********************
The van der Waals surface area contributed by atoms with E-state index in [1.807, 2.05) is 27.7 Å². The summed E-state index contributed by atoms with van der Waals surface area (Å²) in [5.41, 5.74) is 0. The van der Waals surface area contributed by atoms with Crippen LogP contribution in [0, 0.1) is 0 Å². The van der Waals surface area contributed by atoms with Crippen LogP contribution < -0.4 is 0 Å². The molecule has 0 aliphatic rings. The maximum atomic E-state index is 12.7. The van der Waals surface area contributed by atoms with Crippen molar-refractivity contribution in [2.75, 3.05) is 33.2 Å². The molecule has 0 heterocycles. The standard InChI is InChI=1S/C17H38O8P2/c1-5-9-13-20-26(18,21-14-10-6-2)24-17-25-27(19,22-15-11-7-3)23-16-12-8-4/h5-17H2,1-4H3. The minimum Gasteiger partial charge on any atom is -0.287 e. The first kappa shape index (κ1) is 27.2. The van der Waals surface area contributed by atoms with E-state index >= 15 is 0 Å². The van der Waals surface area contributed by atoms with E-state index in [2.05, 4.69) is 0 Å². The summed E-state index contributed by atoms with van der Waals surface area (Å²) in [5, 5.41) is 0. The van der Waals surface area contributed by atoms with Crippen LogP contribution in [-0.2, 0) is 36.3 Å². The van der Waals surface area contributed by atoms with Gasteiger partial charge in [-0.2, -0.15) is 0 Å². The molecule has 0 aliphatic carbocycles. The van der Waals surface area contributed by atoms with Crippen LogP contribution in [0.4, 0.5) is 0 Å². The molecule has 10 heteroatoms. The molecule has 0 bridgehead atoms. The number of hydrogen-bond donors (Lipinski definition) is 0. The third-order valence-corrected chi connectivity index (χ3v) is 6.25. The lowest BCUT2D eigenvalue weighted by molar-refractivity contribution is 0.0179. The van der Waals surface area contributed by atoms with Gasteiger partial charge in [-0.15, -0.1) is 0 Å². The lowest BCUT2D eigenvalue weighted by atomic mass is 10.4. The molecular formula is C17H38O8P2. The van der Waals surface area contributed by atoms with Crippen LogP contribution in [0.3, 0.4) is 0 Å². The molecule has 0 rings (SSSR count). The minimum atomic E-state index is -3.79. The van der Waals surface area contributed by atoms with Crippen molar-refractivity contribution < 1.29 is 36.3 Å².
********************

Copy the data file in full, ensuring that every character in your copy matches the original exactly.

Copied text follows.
The van der Waals surface area contributed by atoms with E-state index in [1.807, 2.05) is 27.7 Å². The summed E-state index contributed by atoms with van der Waals surface area (Å²) in [5.41, 5.74) is 0. The van der Waals surface area contributed by atoms with Crippen LogP contribution in [0, 0.1) is 0 Å². The van der Waals surface area contributed by atoms with Crippen LogP contribution < -0.4 is 0 Å². The molecule has 0 aliphatic rings. The maximum atomic E-state index is 12.7. The van der Waals surface area contributed by atoms with Crippen molar-refractivity contribution in [2.75, 3.05) is 33.2 Å². The molecule has 0 heterocycles. The standard InChI is InChI=1S/C17H38O8P2/c1-5-9-13-20-26(18,21-14-10-6-2)24-17-25-27(19,22-15-11-7-3)23-16-12-8-4/h5-17H2,1-4H3. The minimum Gasteiger partial charge on any atom is -0.287 e. The first kappa shape index (κ1) is 27.2. The van der Waals surface area contributed by atoms with E-state index >= 15 is 0 Å². The van der Waals surface area contributed by atoms with E-state index in [2.05, 4.69) is 0 Å². The summed E-state index contributed by atoms with van der Waals surface area (Å²) in [5, 5.41) is 0. The van der Waals surface area contributed by atoms with Crippen LogP contribution in [-0.2, 0) is 36.3 Å². The van der Waals surface area contributed by atoms with Gasteiger partial charge in [-0.2, -0.15) is 0 Å². The molecule has 0 aliphatic carbocycles. The van der Waals surface area contributed by atoms with Crippen LogP contribution in [0.4, 0.5) is 0 Å². The molecule has 10 heteroatoms. The molecule has 0 bridgehead atoms. The number of hydrogen-bond donors (Lipinski definition) is 0. The third-order valence-corrected chi connectivity index (χ3v) is 6.25. The lowest BCUT2D eigenvalue weighted by molar-refractivity contribution is 0.0179. The van der Waals surface area contributed by atoms with Gasteiger partial charge in [-0.15, -0.1) is 0 Å². The lowest BCUT2D eigenvalue weighted by atomic mass is 10.4. The molecular formula is C17H38O8P2. The van der Waals surface area contributed by atoms with Crippen LogP contribution in [0.3, 0.4) is 0 Å². The molecule has 0 rings (SSSR count). The minimum atomic E-state index is -3.79. The van der Waals surface area contributed by atoms with Crippen molar-refractivity contribution < 1.29 is 36.3 Å².